ECMAScript 5 adds methods for specifying property attributes (getters, setters, enumerability, writability, and configurability) and for restricting the extensibility of objects. These methods were described in Property Getters and Setters, Property Attributes, and The extensible Attribute, but turn out to be quite useful when defining classes. The subsections that follow demonstrate how to use these ECMAScript 5 capabilities to make your classes more robust.
The Set class of Example 9-6 used a trick to
store objects as set members: it defined an “object id” property on
any object added to the set. Later, if other code uses that object
for/in loop, this added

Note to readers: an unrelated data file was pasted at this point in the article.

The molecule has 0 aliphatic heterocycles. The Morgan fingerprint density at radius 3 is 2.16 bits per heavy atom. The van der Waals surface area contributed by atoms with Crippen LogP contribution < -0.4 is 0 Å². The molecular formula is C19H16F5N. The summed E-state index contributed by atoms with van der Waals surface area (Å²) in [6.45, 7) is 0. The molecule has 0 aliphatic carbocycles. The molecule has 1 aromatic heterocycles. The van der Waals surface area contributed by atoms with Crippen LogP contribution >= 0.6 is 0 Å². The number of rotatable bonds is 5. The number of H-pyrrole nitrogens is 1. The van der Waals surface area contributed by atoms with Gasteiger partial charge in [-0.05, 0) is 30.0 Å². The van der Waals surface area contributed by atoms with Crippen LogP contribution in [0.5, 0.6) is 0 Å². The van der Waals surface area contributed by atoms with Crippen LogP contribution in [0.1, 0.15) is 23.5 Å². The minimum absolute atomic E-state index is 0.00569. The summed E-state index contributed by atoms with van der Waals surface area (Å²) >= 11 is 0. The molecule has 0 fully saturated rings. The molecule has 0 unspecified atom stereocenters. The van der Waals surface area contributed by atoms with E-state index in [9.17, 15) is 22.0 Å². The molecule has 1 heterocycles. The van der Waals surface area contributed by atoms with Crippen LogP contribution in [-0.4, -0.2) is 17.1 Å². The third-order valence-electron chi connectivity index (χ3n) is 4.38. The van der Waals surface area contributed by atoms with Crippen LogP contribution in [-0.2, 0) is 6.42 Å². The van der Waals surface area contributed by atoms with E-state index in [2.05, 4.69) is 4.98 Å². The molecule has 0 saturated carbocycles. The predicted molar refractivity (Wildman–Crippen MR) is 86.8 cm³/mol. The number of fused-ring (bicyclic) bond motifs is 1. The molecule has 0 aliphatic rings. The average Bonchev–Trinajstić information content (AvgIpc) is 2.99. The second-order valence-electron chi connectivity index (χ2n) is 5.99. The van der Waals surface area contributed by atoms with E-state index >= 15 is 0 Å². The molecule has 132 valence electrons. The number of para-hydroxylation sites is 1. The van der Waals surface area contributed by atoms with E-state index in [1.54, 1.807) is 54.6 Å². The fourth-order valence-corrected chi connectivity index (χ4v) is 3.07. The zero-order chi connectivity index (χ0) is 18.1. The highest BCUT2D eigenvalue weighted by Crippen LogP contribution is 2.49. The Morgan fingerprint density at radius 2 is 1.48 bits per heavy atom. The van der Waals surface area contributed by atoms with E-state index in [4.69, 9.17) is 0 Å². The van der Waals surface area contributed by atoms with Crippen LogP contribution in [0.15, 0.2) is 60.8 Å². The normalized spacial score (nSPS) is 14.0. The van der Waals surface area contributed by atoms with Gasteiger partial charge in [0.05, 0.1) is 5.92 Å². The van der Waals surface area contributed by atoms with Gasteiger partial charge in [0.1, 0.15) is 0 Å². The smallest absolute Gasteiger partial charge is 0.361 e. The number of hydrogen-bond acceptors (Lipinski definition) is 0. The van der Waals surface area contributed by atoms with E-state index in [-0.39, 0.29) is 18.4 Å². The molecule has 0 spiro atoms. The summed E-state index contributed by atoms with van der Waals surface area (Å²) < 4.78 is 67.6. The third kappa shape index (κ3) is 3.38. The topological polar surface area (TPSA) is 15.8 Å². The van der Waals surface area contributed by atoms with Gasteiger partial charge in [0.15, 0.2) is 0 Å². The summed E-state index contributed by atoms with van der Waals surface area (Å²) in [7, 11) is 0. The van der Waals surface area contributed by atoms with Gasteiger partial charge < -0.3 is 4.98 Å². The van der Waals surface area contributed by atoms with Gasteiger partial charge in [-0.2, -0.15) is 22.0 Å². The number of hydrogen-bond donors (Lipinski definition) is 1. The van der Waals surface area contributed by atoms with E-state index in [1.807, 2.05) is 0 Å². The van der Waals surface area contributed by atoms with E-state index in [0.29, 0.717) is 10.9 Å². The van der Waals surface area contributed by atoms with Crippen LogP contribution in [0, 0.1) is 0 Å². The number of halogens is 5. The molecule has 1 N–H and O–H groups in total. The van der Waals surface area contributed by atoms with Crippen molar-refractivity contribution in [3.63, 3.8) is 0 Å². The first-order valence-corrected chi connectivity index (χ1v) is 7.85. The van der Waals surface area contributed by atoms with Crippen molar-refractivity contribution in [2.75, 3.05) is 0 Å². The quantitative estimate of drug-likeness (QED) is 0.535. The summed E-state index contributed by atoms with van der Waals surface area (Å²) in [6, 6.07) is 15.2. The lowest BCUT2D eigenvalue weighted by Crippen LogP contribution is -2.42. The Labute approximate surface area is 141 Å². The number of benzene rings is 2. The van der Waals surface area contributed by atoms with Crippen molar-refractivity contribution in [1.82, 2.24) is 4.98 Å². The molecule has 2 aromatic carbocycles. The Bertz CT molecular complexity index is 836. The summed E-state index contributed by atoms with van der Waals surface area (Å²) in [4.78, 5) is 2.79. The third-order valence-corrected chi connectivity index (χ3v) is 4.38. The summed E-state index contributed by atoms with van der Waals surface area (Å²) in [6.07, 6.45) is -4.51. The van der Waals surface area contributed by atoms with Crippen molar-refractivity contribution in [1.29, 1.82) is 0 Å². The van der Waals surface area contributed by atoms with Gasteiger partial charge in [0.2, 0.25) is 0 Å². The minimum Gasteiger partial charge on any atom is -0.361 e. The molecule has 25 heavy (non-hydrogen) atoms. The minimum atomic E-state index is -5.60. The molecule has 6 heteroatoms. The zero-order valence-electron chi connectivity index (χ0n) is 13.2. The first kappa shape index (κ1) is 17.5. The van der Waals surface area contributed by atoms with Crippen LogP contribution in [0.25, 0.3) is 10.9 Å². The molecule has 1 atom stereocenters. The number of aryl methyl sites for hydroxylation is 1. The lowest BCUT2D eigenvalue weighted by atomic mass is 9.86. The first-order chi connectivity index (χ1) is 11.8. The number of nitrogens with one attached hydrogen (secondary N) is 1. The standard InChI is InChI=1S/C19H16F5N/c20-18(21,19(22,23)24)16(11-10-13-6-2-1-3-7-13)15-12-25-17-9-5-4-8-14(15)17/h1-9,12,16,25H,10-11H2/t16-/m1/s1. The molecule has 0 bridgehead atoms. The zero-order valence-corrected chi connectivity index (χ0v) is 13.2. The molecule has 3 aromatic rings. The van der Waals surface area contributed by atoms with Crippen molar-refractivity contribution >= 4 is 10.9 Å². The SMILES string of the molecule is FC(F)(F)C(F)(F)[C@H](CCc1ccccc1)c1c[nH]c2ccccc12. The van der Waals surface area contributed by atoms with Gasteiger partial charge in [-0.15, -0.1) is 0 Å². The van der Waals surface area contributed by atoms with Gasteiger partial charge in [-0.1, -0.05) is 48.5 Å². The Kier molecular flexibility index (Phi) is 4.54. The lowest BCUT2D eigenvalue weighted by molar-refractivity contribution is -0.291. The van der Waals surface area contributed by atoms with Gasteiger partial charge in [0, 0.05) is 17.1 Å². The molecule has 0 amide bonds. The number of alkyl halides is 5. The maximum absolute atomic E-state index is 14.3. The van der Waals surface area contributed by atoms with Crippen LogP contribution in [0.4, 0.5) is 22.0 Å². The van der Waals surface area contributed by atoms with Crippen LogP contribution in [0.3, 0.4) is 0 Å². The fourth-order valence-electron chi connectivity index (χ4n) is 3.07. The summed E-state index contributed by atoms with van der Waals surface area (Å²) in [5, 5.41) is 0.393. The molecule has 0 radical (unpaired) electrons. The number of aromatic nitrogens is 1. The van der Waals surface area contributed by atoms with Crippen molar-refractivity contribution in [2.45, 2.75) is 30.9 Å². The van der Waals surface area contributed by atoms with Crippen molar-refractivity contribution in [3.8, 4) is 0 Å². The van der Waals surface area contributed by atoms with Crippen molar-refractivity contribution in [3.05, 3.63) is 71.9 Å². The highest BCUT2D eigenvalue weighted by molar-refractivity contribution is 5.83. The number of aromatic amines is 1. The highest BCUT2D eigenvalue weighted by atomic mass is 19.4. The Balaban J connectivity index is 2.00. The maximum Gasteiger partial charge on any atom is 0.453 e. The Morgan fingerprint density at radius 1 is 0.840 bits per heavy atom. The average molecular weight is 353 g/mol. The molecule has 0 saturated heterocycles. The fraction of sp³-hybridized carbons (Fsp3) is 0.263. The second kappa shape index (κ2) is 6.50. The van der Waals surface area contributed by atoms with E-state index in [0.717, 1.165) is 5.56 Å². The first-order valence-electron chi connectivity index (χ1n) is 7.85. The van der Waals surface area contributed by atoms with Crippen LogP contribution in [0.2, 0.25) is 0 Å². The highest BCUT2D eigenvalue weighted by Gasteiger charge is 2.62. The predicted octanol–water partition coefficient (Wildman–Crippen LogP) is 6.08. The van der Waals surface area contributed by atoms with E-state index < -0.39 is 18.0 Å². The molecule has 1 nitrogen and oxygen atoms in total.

property will be returned. ECMAScript 5 allows us to avoid this by
making properties nonenumerable. Example 9-17
demonstrates how to do this with
Object.defineProperty() and also shows how
to define a getter function and how to test whether an object is
Example 9-17. Defining nonenumerable properties
// Wrap our code in a function so we can define variables in the function scope
// Define objectId as a nonenumerable property inherited by all objects.
// When this property is read, the getter function is invoked.
// It has no setter, so it is read-only.
// It is nonconfigurable, so it can't be deleted.
// Method to get value